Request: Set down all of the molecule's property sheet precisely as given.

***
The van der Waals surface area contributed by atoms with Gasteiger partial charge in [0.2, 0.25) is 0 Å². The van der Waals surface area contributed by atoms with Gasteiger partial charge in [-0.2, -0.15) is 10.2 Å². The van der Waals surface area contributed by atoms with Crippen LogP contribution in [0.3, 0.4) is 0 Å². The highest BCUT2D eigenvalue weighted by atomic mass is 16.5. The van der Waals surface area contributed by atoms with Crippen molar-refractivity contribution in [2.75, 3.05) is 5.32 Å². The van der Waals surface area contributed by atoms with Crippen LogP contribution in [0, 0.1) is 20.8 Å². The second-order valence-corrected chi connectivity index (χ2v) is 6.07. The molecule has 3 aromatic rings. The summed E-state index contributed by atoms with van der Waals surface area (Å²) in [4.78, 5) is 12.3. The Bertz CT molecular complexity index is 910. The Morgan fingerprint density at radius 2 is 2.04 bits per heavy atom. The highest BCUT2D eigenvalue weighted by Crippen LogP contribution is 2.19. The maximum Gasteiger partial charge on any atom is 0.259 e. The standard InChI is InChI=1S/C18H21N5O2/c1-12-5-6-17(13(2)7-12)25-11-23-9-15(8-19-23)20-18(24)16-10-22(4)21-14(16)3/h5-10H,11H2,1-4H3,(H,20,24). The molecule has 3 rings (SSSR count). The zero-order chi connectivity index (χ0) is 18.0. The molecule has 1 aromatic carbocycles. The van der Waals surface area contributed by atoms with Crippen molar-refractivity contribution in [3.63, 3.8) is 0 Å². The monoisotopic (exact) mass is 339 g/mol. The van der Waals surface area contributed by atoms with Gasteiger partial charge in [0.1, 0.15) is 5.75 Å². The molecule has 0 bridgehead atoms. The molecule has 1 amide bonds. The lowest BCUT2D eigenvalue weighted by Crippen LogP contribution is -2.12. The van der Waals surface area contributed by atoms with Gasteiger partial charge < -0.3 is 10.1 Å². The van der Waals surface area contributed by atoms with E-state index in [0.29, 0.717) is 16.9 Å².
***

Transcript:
The van der Waals surface area contributed by atoms with Gasteiger partial charge in [0.2, 0.25) is 0 Å². The van der Waals surface area contributed by atoms with Gasteiger partial charge in [-0.2, -0.15) is 10.2 Å². The van der Waals surface area contributed by atoms with Crippen LogP contribution in [0.3, 0.4) is 0 Å². The highest BCUT2D eigenvalue weighted by atomic mass is 16.5. The van der Waals surface area contributed by atoms with Crippen molar-refractivity contribution in [2.75, 3.05) is 5.32 Å². The van der Waals surface area contributed by atoms with Crippen LogP contribution in [0, 0.1) is 20.8 Å². The second-order valence-corrected chi connectivity index (χ2v) is 6.07. The molecule has 3 aromatic rings. The summed E-state index contributed by atoms with van der Waals surface area (Å²) in [4.78, 5) is 12.3. The Bertz CT molecular complexity index is 910. The Morgan fingerprint density at radius 2 is 2.04 bits per heavy atom. The highest BCUT2D eigenvalue weighted by Crippen LogP contribution is 2.19. The maximum Gasteiger partial charge on any atom is 0.259 e. The standard InChI is InChI=1S/C18H21N5O2/c1-12-5-6-17(13(2)7-12)25-11-23-9-15(8-19-23)20-18(24)16-10-22(4)21-14(16)3/h5-10H,11H2,1-4H3,(H,20,24). The molecule has 3 rings (SSSR count). The zero-order chi connectivity index (χ0) is 18.0. The molecule has 1 aromatic carbocycles. The van der Waals surface area contributed by atoms with Crippen molar-refractivity contribution in [3.63, 3.8) is 0 Å². The monoisotopic (exact) mass is 339 g/mol. The van der Waals surface area contributed by atoms with Gasteiger partial charge in [0.1, 0.15) is 5.75 Å². The molecule has 0 bridgehead atoms. The molecule has 1 amide bonds. The lowest BCUT2D eigenvalue weighted by Crippen LogP contribution is -2.12. The van der Waals surface area contributed by atoms with Gasteiger partial charge < -0.3 is 10.1 Å². The van der Waals surface area contributed by atoms with E-state index in [0.29, 0.717) is 16.9 Å².